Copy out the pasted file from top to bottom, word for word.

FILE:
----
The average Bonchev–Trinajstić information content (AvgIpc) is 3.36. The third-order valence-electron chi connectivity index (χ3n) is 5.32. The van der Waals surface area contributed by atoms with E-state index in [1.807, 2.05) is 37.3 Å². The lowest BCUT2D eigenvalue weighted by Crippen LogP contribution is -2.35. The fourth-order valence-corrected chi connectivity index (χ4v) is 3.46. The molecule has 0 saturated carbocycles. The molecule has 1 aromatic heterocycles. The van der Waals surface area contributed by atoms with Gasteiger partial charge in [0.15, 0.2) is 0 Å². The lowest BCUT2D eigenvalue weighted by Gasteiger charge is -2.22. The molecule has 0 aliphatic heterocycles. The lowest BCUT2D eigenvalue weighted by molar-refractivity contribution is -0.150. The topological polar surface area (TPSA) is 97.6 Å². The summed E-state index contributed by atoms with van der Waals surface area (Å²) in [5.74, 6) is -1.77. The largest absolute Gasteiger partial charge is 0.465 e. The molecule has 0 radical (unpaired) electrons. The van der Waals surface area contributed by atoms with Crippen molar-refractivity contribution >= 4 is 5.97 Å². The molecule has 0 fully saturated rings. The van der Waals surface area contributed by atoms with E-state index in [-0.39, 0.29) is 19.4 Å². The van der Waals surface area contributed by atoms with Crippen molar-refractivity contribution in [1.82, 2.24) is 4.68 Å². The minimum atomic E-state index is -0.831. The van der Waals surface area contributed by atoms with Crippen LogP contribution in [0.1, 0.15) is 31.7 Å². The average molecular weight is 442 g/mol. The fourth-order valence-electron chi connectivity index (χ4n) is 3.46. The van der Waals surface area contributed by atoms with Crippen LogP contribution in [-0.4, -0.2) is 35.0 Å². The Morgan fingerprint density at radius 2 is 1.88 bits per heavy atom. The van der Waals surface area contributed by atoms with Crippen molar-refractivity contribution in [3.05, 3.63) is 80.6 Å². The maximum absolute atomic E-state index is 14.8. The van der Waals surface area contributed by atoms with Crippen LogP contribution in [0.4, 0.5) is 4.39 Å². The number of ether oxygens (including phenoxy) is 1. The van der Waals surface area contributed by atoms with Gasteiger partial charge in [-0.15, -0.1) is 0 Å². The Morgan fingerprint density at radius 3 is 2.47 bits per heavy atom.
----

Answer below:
The average Bonchev–Trinajstić information content (AvgIpc) is 3.36. The third-order valence-electron chi connectivity index (χ3n) is 5.32. The van der Waals surface area contributed by atoms with E-state index in [1.807, 2.05) is 37.3 Å². The lowest BCUT2D eigenvalue weighted by Crippen LogP contribution is -2.35. The fourth-order valence-corrected chi connectivity index (χ4v) is 3.46. The molecule has 0 saturated carbocycles. The molecule has 1 aromatic heterocycles. The van der Waals surface area contributed by atoms with Gasteiger partial charge in [0.15, 0.2) is 0 Å². The lowest BCUT2D eigenvalue weighted by Gasteiger charge is -2.22. The molecule has 0 aliphatic heterocycles. The lowest BCUT2D eigenvalue weighted by molar-refractivity contribution is -0.150. The topological polar surface area (TPSA) is 97.6 Å². The summed E-state index contributed by atoms with van der Waals surface area (Å²) in [5.74, 6) is -1.77. The largest absolute Gasteiger partial charge is 0.465 e. The molecule has 0 radical (unpaired) electrons. The van der Waals surface area contributed by atoms with Crippen molar-refractivity contribution >= 4 is 5.97 Å². The molecule has 0 fully saturated rings. The van der Waals surface area contributed by atoms with E-state index in [-0.39, 0.29) is 19.4 Å². The van der Waals surface area contributed by atoms with Crippen molar-refractivity contribution in [1.82, 2.24) is 4.68 Å². The minimum atomic E-state index is -0.831. The van der Waals surface area contributed by atoms with Crippen LogP contribution in [0.1, 0.15) is 31.7 Å². The average molecular weight is 442 g/mol. The fourth-order valence-electron chi connectivity index (χ4n) is 3.46. The van der Waals surface area contributed by atoms with Crippen LogP contribution in [-0.4, -0.2) is 35.0 Å². The Morgan fingerprint density at radius 2 is 1.88 bits per heavy atom. The van der Waals surface area contributed by atoms with Crippen molar-refractivity contribution in [3.05, 3.63) is 80.6 Å². The maximum absolute atomic E-state index is 14.8. The van der Waals surface area contributed by atoms with Crippen LogP contribution in [0.4, 0.5) is 4.39 Å². The number of ether oxygens (including phenoxy) is 1. The van der Waals surface area contributed by atoms with Gasteiger partial charge in [-0.15, -0.1) is 0 Å². The Morgan fingerprint density at radius 3 is 2.47 bits per heavy atom.